Cave Troll likes this.
  13. Cave Troll

    Cave Troll What do you mean, 'no more abductions'? :P Contributor

    Aug 8, 2015
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    Where cushions are comfy, and straps hold firm.
    It is helpful if you can find a local writing group.
    I stopped really sharing chunks from my latest
    novel for my own reasons, but might look for
    Betas later on when it gets to a more polished
    state and finished.

    But getting feedback of any kind can be useful
    and help you strengthen your writer skills. :)
    Shenanigator likes this.
  14. graveleye

    graveleye Senior Member

    Nov 6, 2017
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    I don't like anyone reading my stuff until it's done. I have a trusted writer friend who has become a beta reader for my work but she doesn't get to see it until my 2nd or 3rd revision.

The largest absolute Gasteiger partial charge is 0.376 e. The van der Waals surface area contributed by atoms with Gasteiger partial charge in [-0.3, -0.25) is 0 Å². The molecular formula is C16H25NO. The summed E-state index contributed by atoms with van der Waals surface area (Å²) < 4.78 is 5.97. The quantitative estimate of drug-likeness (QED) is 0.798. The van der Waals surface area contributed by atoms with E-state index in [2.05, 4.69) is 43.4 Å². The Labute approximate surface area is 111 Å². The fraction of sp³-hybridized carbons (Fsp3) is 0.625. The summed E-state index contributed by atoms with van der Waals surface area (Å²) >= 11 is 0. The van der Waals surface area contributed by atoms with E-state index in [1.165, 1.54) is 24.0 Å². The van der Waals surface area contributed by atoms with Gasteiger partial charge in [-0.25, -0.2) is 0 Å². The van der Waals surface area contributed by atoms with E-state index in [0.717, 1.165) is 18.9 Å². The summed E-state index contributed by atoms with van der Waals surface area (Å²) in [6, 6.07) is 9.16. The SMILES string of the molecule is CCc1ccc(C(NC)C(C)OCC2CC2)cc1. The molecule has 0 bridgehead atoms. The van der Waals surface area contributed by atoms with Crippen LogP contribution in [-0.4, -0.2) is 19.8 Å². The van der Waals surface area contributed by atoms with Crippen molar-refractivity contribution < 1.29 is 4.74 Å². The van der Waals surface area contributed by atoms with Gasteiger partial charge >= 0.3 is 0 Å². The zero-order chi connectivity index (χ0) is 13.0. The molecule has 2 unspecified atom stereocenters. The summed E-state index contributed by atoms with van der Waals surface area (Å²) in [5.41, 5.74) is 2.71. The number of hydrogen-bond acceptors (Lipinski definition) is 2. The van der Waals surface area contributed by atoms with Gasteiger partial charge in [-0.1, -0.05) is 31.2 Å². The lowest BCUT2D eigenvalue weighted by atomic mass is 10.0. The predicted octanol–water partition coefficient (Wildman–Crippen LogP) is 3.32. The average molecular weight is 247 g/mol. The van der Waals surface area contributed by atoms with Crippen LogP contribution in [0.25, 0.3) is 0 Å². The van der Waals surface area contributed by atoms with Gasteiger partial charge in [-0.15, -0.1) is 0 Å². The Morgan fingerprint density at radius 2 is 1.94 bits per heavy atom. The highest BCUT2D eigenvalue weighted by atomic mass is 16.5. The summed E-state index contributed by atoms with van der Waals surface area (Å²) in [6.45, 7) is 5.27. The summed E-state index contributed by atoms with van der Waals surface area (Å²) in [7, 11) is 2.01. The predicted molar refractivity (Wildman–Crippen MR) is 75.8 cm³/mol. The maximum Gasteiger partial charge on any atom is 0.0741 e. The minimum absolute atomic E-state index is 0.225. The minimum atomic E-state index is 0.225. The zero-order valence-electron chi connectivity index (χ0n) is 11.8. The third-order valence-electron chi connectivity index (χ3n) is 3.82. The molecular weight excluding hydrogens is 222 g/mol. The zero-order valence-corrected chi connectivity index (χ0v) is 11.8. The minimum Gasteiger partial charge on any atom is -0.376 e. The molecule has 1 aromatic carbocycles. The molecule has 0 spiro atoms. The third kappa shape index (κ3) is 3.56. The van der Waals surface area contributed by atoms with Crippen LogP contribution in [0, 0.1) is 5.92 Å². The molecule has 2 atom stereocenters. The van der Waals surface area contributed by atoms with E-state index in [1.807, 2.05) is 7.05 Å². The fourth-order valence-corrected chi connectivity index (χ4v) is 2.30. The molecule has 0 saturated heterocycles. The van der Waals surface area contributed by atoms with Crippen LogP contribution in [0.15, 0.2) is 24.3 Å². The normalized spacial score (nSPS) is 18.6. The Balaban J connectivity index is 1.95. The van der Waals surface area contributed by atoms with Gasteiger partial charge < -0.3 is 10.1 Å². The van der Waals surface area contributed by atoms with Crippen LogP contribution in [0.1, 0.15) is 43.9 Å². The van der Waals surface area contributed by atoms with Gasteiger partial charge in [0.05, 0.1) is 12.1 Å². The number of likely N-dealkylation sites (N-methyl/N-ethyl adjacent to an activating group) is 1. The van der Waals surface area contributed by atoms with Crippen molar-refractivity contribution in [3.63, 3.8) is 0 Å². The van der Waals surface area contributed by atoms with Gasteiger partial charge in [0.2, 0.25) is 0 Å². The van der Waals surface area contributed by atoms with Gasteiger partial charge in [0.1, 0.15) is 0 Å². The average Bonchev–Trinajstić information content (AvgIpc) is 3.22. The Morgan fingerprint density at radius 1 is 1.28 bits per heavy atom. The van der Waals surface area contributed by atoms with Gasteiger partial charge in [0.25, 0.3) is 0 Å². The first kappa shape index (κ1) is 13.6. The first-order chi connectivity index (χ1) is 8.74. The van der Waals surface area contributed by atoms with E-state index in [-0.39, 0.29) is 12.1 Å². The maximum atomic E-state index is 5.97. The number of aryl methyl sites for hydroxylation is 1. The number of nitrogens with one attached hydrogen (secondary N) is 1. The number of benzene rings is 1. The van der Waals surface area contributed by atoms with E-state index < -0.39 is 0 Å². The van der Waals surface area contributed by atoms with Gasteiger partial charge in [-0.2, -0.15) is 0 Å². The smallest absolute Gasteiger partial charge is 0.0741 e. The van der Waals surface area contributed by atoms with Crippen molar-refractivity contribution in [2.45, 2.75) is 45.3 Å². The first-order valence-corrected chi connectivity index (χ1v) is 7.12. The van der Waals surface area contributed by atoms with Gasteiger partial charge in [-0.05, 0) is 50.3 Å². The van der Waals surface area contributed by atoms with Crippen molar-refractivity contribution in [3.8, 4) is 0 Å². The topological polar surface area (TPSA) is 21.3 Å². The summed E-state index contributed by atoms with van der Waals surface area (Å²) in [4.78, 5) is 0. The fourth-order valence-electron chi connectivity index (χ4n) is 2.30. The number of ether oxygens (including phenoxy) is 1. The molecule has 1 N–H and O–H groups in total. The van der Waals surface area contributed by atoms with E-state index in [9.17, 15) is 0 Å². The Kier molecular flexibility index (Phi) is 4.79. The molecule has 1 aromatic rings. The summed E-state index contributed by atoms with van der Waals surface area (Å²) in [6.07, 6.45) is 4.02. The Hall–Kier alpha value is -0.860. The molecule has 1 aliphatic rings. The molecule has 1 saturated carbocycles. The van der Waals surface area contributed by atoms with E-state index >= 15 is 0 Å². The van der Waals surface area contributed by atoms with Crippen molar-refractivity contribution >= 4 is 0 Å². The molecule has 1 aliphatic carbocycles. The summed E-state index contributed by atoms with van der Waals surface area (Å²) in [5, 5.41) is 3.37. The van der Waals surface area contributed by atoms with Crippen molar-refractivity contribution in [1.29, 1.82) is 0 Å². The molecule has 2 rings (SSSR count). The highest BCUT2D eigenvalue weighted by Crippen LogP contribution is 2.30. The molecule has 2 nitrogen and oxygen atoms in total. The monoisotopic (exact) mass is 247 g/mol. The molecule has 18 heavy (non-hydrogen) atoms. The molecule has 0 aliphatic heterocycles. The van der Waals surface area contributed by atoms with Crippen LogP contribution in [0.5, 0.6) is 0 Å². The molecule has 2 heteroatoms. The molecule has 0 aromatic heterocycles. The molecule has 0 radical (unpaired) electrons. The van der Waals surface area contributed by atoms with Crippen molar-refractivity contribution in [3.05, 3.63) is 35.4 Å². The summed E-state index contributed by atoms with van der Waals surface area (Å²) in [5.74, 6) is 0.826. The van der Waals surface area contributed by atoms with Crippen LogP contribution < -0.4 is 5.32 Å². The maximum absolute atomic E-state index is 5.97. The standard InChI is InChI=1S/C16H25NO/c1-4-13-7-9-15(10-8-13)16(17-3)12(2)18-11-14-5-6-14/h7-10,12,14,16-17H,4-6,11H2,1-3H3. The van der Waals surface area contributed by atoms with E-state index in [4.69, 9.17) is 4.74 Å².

I'm just sort of a private person and don't even feel comfortable sharing my first three sentences, much less a whole chapter or more.
    I understand feedback is important, but I'm a harsh self critic, so generally I don't feel like I need too much outside critique.

    I know this is a poor metaphor, but I'm also a songwriter, and I know that there are a gazillion genres of music that's different than mine. If I let a fan of metal or dub-step critique my music, what good is that going to do me since that's not what I do?

    Writing is very different and I understand that, but honestly, I would rather have a trusted person who has gotten to know me, my personality and style critique my writing. They're better equipped to get inside my mind to know why I did something the way I did, and correct it while keeping it within my original and personal goal.